How to Land a Life at Sea - CircusTalk

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How to Land a Life at Sea

Many performers dream of getting off the road and onto the sea. But how do you get hired in the first place? The competition for cruise ship jobs is intense. In this first installment of our three part series about working on a cruise ship, we asked a few experienced cruise ship performers for their advice on how to land that first sea contract and what to expect when you do.
Prepare a lot of material Comedic duo Team Rootberry If you’re interested in becoming a guest artist, you may need to be able to fill more time than you think. Jonathan Root of Team Rootberry says, “don’t think about applying to work on ships  until you have an hour of material.” Even if you’re booked to do a shorter show, circumstances can change at the last minute. “Sometimes there are three acts on board a seven-day cruise,” explains Root. “You do your 45-minute show, and you think you’re done, but then the next act, maybe a singer, gets sick. The cruise director might ask you and the third act to fill in with a 20-25 minute spot each.”  Jonathan knows of at least one performer who got hired to work on a ship, but got fi...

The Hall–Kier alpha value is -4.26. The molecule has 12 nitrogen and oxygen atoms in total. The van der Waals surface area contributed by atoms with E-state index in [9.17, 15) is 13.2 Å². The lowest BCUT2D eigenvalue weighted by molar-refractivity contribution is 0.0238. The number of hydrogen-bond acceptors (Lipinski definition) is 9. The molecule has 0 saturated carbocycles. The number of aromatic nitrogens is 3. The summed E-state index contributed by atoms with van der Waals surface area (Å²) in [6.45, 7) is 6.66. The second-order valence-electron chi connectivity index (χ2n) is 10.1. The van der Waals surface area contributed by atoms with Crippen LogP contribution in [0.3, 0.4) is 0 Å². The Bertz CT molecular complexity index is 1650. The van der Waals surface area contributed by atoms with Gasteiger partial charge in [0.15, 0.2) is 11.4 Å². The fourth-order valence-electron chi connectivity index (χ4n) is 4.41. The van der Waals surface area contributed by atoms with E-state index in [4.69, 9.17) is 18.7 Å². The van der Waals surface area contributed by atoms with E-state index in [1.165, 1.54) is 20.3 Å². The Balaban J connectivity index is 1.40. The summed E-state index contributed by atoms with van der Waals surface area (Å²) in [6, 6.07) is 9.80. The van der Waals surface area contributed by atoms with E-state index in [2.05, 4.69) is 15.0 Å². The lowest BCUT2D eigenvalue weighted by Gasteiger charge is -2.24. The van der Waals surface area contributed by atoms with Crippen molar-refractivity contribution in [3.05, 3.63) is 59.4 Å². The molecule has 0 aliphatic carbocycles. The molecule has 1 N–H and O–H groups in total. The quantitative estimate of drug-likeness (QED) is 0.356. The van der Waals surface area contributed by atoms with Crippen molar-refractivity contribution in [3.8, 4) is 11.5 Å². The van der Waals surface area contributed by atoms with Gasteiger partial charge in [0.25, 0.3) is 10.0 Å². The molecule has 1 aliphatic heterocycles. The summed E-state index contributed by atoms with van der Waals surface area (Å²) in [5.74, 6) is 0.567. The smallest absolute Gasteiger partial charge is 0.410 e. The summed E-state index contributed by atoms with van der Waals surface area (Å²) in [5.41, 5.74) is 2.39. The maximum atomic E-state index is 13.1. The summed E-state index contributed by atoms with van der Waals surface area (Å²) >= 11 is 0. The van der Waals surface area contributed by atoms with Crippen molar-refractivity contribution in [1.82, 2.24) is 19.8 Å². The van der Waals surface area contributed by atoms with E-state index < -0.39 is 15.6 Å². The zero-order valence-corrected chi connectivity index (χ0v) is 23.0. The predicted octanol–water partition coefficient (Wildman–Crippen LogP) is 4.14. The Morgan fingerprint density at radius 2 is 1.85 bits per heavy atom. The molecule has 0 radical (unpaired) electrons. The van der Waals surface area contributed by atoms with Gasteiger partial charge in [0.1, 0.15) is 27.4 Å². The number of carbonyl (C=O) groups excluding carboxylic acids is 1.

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Viveca Gardiner

Viveca is president of Playful Productions, director of youth programs for Bindlestiff Family Cirkus, and a coach at Circus of the Kids. She edits CircusNYC and JuggleNYC. She has also been a director at the Big Apple Circus and a contributing editor of JUGGLE magazine. She performs as a juggler, ringmistress, unicyclist, and stilt walker, and she has published two commissioned study guides on the history and artistry of circus arts. She might have sawdust in her veins.